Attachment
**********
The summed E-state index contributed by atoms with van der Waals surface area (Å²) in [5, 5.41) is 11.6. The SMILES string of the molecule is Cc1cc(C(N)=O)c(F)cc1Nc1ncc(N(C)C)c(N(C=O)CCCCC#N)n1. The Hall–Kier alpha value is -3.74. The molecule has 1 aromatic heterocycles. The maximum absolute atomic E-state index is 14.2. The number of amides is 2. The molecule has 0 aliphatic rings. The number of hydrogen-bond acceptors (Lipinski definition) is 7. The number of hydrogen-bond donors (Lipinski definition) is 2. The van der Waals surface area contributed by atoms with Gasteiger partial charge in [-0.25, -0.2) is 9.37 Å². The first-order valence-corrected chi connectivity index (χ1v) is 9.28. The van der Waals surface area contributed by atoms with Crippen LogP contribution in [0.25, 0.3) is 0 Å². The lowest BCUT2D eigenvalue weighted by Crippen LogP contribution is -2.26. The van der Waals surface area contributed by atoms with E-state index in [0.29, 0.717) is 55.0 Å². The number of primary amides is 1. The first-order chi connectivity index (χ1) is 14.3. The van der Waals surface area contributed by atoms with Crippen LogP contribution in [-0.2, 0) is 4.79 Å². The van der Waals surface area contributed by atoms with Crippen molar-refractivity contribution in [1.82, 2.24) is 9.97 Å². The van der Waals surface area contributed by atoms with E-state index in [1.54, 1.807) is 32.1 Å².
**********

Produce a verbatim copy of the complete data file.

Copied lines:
The summed E-state index contributed by atoms with van der Waals surface area (Å²) in [5, 5.41) is 11.6. The SMILES string of the molecule is Cc1cc(C(N)=O)c(F)cc1Nc1ncc(N(C)C)c(N(C=O)CCCCC#N)n1. The Hall–Kier alpha value is -3.74. The molecule has 1 aromatic heterocycles. The maximum absolute atomic E-state index is 14.2. The number of amides is 2. The molecule has 0 aliphatic rings. The number of hydrogen-bond acceptors (Lipinski definition) is 7. The number of hydrogen-bond donors (Lipinski definition) is 2. The van der Waals surface area contributed by atoms with Gasteiger partial charge in [-0.25, -0.2) is 9.37 Å². The first-order valence-corrected chi connectivity index (χ1v) is 9.28. The van der Waals surface area contributed by atoms with Crippen LogP contribution in [0.25, 0.3) is 0 Å². The lowest BCUT2D eigenvalue weighted by Crippen LogP contribution is -2.26. The van der Waals surface area contributed by atoms with E-state index in [0.29, 0.717) is 55.0 Å². The number of primary amides is 1. The first-order chi connectivity index (χ1) is 14.3. The van der Waals surface area contributed by atoms with Crippen LogP contribution in [-0.2, 0) is 4.79 Å². The van der Waals surface area contributed by atoms with Crippen molar-refractivity contribution in [1.82, 2.24) is 9.97 Å². The van der Waals surface area contributed by atoms with E-state index in [1.54, 1.807) is 32.1 Å².